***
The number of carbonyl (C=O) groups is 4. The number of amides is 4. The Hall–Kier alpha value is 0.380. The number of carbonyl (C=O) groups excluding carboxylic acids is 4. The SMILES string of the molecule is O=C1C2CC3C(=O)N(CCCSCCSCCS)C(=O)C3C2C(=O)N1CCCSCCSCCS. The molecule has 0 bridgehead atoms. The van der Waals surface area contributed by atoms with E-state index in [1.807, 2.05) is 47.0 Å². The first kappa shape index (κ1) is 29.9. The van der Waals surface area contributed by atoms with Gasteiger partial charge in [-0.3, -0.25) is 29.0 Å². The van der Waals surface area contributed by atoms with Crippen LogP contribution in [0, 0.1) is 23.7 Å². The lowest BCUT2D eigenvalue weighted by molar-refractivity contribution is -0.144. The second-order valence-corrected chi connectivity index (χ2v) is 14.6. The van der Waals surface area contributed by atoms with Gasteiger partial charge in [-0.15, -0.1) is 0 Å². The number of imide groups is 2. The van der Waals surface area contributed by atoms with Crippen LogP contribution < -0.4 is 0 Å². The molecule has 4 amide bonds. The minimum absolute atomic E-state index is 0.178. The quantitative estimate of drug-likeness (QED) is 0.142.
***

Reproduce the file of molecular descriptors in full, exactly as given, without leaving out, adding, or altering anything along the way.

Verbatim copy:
The number of carbonyl (C=O) groups is 4. The number of amides is 4. The Hall–Kier alpha value is 0.380. The number of carbonyl (C=O) groups excluding carboxylic acids is 4. The SMILES string of the molecule is O=C1C2CC3C(=O)N(CCCSCCSCCS)C(=O)C3C2C(=O)N1CCCSCCSCCS. The molecule has 0 bridgehead atoms. The van der Waals surface area contributed by atoms with E-state index in [1.807, 2.05) is 47.0 Å². The first kappa shape index (κ1) is 29.9. The van der Waals surface area contributed by atoms with Gasteiger partial charge in [-0.3, -0.25) is 29.0 Å². The van der Waals surface area contributed by atoms with Crippen LogP contribution in [0, 0.1) is 23.7 Å². The lowest BCUT2D eigenvalue weighted by molar-refractivity contribution is -0.144. The second-order valence-corrected chi connectivity index (χ2v) is 14.6. The van der Waals surface area contributed by atoms with Gasteiger partial charge in [-0.15, -0.1) is 0 Å². The number of imide groups is 2. The van der Waals surface area contributed by atoms with Crippen LogP contribution < -0.4 is 0 Å². The molecule has 4 amide bonds. The minimum absolute atomic E-state index is 0.178. The quantitative estimate of drug-likeness (QED) is 0.142.